Workplace comedy Loot has found its formula for eat-the-rich laughs

Clarisse Loughrey’s Show of the Week column, published every Friday, spotlights a new show to watch or skip. This week: the return of Maya Rudolph’s clueless billionaire in season two of Apple TV+ comedy Loot.

Loot isn’t the show to go looking for “good politics”. But, to be presented with a cosy workplace sitcom, a clear intended successor to Parks and Recreation and The Office, premised entirely around the line “billionaires shouldn’t exist”? On Apple TV+, of all places? Clearly, something’s shifted in the culture. Loot may not be radical, but it is topical. And, in season two, the Maya Rudolph-fronted series has really hit its groove, conjuring up a wilfully naive, hopeless fantasy in which the 1% might actually possess a soul.

Molly Wells (Maya Rudolph) has separated from her tech guru ex, John (Adam Scott), and attempted to find new meaning through the charitable foundation she didn’t know existed but is somehow under her name, headed up by the clear-headed but mildly obsessive Sofia (Michaela Jaé Rodriguez). She ended season one with the declaration that she would, piece by piece, dismantle her entire fortune.

And, while each season is only ten episodes, and there’s a stronger through line here than in most traditional sitcoms, a strong foundation has been laid for what could be a very long-running series—if actually given half the chance. A format has been established: Molly tries to help. Her blind privilege causes a mess. Sofia and the rest of her foundation scramble to save the day.

Its cast is a collection of dependable, but loveable archetypes. Molly’s assistant, Nicholas (Joel Kim Booster) is hot, bitchy, and superficial. Howard (Ron Funches), the foundation’s tech guy, has a collection of rare anime T-shirts. Ainsley (Stephanie Styles) is a Disney princess brought to life. Rhonda (Meagen Fay) is a hippie who casually refers to her deeply odd, occasionally quite dark past. And Arthur (Nat Faxon), Molly’s underdog love interest, is at first defined by his love of hiking and allergy to personal style.

Nicholas and Howard’s attempt to launch an amateur wrestling show is pitched at the right level of absurdity, while a plot line about Sofia, who considers herself an elevated connoisseur of the arts, potentially being a secret Swiftie instantly locks into exactly the kind of audience it’s after. The more sincere moments don’t feel overworked either, especially when it comes to Nicholas’s late-season crisis over his own heritage, as a Korean-born adoptee who’s felt very little connection to his place of birth.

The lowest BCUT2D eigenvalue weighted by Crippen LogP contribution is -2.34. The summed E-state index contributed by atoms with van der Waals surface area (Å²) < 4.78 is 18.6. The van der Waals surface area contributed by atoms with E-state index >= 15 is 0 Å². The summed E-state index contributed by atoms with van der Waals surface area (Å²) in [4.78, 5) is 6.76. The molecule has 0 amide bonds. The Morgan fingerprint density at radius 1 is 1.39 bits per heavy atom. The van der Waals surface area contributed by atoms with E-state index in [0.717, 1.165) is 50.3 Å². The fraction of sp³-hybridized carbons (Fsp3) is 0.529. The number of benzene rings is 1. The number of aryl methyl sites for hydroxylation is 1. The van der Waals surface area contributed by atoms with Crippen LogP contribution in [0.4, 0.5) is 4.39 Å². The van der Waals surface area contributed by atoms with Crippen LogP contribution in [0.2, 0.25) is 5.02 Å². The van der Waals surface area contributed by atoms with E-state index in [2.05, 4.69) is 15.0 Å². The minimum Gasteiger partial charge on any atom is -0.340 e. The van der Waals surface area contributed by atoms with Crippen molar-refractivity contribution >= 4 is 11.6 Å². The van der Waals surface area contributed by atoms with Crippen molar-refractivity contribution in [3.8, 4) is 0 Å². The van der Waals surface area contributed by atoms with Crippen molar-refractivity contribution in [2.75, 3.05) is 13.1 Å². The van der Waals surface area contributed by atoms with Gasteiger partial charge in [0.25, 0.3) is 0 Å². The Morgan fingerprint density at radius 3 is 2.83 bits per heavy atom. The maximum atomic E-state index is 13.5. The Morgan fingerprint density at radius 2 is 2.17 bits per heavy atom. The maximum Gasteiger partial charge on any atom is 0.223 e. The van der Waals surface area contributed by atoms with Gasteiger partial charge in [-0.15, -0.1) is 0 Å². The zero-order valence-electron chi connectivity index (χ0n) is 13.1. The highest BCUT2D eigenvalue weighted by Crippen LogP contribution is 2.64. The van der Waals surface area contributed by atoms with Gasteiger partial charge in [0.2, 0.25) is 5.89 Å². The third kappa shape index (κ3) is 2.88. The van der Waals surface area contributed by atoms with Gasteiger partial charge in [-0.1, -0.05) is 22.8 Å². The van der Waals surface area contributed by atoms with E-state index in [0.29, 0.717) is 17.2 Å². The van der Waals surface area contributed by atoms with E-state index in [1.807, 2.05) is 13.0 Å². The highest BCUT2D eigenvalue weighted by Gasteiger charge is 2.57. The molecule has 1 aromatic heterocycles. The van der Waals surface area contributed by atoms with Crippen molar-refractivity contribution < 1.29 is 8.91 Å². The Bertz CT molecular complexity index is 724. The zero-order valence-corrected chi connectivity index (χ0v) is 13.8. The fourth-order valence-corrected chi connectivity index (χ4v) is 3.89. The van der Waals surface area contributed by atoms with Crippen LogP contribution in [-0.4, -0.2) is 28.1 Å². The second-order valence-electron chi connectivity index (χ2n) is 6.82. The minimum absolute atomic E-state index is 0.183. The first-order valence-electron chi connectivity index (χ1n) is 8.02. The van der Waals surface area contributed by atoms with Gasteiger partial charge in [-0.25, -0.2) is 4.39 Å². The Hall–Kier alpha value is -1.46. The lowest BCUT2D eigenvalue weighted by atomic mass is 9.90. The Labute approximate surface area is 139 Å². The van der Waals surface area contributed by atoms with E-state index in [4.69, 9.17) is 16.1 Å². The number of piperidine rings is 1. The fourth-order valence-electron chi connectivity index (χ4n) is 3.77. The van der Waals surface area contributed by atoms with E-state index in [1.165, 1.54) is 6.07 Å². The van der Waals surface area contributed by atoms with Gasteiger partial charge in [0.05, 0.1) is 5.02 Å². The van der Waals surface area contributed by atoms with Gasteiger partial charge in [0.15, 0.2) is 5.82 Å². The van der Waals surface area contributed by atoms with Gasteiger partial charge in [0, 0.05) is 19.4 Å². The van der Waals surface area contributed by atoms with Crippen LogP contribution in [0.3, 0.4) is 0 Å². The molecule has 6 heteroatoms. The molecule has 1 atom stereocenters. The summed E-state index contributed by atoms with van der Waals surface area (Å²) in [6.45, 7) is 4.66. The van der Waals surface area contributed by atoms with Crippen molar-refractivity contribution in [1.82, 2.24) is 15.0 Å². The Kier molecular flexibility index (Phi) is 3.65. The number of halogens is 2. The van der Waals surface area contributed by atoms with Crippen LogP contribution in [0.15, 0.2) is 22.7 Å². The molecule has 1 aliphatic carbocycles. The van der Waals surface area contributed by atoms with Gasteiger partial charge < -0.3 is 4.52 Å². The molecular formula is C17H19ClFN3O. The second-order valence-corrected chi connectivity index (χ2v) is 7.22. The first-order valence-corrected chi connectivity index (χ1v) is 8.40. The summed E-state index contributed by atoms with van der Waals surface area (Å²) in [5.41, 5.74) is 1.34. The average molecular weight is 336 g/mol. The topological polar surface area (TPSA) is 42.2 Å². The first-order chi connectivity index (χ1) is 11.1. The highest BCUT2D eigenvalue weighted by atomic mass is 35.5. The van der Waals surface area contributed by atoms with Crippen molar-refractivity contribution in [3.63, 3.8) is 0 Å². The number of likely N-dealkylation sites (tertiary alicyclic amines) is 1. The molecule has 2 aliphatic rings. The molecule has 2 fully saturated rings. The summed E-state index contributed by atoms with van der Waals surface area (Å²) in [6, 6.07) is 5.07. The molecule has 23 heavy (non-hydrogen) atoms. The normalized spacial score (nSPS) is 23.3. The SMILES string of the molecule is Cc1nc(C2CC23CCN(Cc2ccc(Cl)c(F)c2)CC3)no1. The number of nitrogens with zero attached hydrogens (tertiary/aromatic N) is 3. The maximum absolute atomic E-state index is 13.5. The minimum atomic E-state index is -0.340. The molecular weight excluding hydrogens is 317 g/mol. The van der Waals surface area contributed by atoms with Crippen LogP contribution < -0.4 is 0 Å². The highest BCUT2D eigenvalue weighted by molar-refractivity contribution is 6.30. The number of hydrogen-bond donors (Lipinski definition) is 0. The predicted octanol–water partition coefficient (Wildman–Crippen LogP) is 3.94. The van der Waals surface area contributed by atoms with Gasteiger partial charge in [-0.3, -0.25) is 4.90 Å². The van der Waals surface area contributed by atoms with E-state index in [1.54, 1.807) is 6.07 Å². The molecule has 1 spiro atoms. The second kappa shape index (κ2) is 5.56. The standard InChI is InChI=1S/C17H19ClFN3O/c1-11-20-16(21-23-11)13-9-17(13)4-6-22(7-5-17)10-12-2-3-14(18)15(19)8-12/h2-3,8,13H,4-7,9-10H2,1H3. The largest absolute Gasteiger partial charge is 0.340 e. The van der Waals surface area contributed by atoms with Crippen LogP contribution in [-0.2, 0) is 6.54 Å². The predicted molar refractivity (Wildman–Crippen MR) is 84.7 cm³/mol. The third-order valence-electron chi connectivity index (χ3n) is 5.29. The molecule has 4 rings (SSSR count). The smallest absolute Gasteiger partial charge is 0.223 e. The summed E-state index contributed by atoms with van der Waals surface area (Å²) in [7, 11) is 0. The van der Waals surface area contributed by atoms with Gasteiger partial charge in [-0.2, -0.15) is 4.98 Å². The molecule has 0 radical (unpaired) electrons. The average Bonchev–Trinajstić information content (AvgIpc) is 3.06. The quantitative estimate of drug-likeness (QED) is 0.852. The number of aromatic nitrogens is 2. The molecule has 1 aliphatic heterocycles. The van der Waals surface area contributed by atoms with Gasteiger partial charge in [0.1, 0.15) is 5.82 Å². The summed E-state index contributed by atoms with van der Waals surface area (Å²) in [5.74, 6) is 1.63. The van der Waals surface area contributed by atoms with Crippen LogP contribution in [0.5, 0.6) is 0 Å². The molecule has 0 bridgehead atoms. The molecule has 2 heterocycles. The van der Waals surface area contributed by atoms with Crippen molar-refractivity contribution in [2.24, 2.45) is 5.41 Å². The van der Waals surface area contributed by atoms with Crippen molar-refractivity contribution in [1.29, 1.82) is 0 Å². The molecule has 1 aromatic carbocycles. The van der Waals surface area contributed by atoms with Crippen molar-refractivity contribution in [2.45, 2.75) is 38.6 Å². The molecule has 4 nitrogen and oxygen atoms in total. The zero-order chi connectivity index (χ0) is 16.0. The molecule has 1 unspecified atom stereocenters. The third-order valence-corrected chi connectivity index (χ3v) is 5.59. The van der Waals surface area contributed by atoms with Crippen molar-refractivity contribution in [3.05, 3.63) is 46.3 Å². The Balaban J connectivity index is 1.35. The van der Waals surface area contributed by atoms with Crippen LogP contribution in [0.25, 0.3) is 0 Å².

But, really, Rudolph remains the heart of it, particularly because Loot hones in on her incredible ability to make an absolute fool of herself and look extraordinarily glamorous while doing it. She looks incredible ambling down a fashion runway, high as hell and meowing like a cat because she made the mistake of taking the mysterious, unlabelled pill that was offered her. She looks incredible failing to skateboard in front of Tony Hawk. She looks incredible while becoming uncontrollably horny around Benjamin Bratt. Kirston Leigh Mann’s costumes conjure tropical colours, ruffles, and feathers, parrot-like but stylish.

And there was a risk that, with Molly trying the whole “being a good person” schtick, Rudolph would run out of material to work with. But creators Matt Hubbard and Alan Yang have smartly pivoted her character by perpetually putting her up against even sillier and wealthier people, including another recent divorcée, Grace (Ana Gasteyer), who comes with a bacchanalian streak, a pair of vacuous early morning hosts, or a Gen-Z influencer who spouts things like, “Not me getting my first stomach pump of the year!”

Loot’s blatantly hypocritical, since that whiff of anti-capitalist messaging is delivered side-by-side with scenes of a rich woman mindlessly indulging in the trappings of wealth. But the mere fact that this can now be the basis of a deeply inoffensive, populist comedy? That has to count for something.